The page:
Minimally Invasive Neurosurgical Intracranial Robot
A research team from the Clark School and the University of Maryland, Baltimore (UMB) has won a new $2 million grant from the National Institutes of Health (NIH) to continue developing a small robot that could one day be a huge aid to neurosurgeons in removing difficult-to-reach brain tumors.
Principal investigators include Jaydev P. Desai, associate professor of mechanical engineering at the Clark School, and Rao Gullapalli, M.D., associate professor of diagnostic radiology and nuclear medicine, and J. Marc Simard, M.D., professor of neurosurgery, both at the University of Maryland School of Medicine in Baltimore. They have developed their "Minimally Invasive Neurosurgical Intracranial Robot" (MINIR) prototype over a number of years and demonstrated its feasibility, supported in part by a previous NIH grant. Satyandra K. Gupta, professor of mechanical engineering at the Clark School, and Jiachen Zhuo, assistant professor of diagnostic radiology and nuclear medicine at UMB, are co-investigators.
The team has evaluated the device under continuous magnetic resonance imaging (MRI). According to the researchers, work done on the previous NIH grant helped to uncover next-level challenges that are the basis of this new NIH project.
The NIH grant will enable the team to develop MINIR-II, a fully MRI-compatible robot, and demonstrate its safety and effectiveness. To accomplish this, MINIR-II will need to be under the direct control of the physician, with targeting information obtained exclusively from real-time MRI that uses active targeting methods with sensors embedded within MINIR-II.
"This technology has the potential to revolutionize the treatment and management of patients with difficult-to-reach intracranial tumors and to have a direct impact on improving their quality of life," says Desai. "This work is a result of exceptional collaboration over the years, between our two extraordinary institutions."
Brain tumors are among the most feared complications of cancer, occurring in 20 to 40 percent of adult cancer patients. Despite numerous advances in treatment, the prognosis for these patients is poor, with a median survival of 4-8 months. Whether a primary (intrinsic) malignancy, or a secondary (metastatic) malignancy, involvement of the brain in a cancer patient is devastating, because it threatens the very personality and identity of the individual, and is invariably the most likely of all complications to directly and severely affect the quality of life.
Currently, the optimal treatment is to remove the tumor(s) through primary surgical resection, then follow with additional therapies such as radiation and chemotherapy.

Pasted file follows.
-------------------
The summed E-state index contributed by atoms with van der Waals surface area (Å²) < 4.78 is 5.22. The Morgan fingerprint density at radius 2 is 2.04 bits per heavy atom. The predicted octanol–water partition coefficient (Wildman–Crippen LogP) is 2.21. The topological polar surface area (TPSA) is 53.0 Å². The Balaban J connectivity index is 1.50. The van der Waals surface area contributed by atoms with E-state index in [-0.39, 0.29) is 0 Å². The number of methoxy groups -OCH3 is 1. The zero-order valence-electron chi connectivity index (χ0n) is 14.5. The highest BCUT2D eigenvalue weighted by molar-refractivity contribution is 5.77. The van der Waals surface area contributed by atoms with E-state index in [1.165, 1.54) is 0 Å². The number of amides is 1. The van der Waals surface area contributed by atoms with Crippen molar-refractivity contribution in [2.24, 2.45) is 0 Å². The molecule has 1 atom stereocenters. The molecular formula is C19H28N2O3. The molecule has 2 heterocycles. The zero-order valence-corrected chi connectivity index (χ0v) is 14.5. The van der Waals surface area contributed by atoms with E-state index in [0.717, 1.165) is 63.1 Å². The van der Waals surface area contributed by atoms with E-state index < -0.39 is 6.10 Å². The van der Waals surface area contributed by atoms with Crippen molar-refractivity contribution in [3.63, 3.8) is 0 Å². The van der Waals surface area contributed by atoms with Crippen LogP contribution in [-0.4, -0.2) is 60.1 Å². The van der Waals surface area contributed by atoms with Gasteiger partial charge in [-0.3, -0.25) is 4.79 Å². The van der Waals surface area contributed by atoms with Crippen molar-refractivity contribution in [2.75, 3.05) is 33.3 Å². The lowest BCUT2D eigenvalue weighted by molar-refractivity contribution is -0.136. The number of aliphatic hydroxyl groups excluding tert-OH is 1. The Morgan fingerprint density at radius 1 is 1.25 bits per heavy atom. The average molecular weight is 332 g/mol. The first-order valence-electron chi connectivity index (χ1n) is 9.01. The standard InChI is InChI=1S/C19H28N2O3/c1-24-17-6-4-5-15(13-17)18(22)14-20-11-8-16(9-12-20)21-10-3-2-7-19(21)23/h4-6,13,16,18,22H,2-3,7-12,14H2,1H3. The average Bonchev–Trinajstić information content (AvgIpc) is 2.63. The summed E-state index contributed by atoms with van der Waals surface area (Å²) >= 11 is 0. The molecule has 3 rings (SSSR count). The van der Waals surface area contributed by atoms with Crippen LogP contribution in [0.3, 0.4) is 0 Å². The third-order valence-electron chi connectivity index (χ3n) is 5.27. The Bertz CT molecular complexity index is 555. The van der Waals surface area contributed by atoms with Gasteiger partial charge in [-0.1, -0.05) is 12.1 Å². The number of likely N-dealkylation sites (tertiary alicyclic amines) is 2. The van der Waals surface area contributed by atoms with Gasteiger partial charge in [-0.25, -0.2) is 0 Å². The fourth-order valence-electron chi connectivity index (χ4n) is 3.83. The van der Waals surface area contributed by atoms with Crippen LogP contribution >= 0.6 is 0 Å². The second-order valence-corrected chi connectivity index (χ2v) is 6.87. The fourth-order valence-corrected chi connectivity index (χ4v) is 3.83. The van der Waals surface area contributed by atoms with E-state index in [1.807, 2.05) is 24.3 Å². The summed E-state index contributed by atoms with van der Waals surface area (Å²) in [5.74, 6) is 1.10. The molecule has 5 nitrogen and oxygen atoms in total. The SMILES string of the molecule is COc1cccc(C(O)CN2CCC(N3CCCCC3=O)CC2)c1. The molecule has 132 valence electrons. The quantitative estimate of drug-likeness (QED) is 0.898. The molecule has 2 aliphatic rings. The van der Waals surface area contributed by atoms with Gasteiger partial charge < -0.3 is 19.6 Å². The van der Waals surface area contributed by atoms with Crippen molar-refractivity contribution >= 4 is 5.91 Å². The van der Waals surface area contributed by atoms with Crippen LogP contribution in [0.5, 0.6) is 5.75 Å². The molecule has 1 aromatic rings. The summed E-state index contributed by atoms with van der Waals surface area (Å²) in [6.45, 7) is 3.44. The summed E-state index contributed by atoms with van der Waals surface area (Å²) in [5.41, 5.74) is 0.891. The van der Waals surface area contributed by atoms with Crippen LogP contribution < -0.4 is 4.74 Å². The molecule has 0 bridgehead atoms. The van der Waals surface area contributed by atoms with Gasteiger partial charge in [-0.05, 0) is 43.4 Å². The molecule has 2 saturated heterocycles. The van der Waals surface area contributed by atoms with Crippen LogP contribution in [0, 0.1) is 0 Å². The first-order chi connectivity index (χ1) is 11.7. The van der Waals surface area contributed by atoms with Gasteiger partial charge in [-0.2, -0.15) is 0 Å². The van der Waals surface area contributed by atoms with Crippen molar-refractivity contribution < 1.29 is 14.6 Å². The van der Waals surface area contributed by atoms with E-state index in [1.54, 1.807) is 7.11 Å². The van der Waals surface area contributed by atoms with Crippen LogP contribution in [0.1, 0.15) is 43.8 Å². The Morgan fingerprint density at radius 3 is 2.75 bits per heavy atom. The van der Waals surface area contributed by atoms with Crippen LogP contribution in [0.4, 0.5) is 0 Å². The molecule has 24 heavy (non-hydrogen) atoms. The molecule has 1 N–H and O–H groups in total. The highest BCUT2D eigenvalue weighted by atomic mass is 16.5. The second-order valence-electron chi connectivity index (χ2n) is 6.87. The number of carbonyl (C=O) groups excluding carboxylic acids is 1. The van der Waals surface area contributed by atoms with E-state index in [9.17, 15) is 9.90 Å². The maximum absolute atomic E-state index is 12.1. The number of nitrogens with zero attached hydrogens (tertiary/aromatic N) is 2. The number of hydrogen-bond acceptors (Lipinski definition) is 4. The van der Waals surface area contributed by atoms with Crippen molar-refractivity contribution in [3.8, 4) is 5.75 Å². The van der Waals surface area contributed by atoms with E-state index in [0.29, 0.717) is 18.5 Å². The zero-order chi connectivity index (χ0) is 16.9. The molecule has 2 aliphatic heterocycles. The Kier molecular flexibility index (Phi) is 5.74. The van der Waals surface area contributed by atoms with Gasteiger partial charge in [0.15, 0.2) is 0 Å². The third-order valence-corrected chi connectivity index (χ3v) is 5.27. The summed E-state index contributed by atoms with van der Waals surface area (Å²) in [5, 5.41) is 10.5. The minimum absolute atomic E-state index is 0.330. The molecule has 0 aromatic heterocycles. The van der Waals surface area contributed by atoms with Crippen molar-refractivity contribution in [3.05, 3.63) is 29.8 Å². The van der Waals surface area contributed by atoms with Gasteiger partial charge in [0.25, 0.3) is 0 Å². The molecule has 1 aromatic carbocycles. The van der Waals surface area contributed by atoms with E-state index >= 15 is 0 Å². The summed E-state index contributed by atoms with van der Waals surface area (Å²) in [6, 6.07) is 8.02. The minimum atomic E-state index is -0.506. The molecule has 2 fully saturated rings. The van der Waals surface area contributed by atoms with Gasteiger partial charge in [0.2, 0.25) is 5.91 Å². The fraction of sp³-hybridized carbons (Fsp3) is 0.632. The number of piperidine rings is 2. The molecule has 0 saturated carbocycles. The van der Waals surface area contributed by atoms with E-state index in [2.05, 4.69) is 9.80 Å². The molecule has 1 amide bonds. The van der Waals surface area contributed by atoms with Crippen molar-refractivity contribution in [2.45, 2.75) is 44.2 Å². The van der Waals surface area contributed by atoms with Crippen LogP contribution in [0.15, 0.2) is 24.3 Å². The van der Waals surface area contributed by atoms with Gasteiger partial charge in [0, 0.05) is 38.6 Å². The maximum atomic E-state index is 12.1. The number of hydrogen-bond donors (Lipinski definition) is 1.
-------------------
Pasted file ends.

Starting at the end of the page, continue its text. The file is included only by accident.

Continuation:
Unfortunately, in many patients the location of the brain tumor makes it too difficult to remove through primary surgical resection. This is especially true for tumors deeply embedded in the brain that may be difficult to access using conventional neurosurgical techniques. The poor general health of the patient can further complicate the matter.
A fully MRI-compatible MINIR could one day enable neurosurgeons to reach such difficult tumors and greatly improve outcomes for these patients. Furthermore, image-guided robotic surgery avoids the complications associated with brain shifts associated with conventional tumor resections, as the target tumor may move during surgery but will always remain within sight through the exquisite contrast available from real-time MRI.
An early version of MINIR won the 2007 University of Maryland, College Park, Invention of the Year award in the Physical Science Category.
This NIH grant is one of the first awarded to a joint UMB and UMD research project under the collaboration between these two research powerhouses that is known as University of Maryland: MPowering the State.
The University of Maryland: MPowering the State brings together two universities of distinction to form a new collaborative partnership. Harnessing the resources of each, the University of Maryland, College Park, and the University of Maryland, Baltimore, will focus collective expertise on critical state-wide issues of public health, biomedical informatics and bioengineering. This collaboration will drive an even greater impact on the state, its economy, the job market, and the next generation of innovators. The joint initiatives will have a profound effect on productivity, the economy, and the very fabric of higher education.
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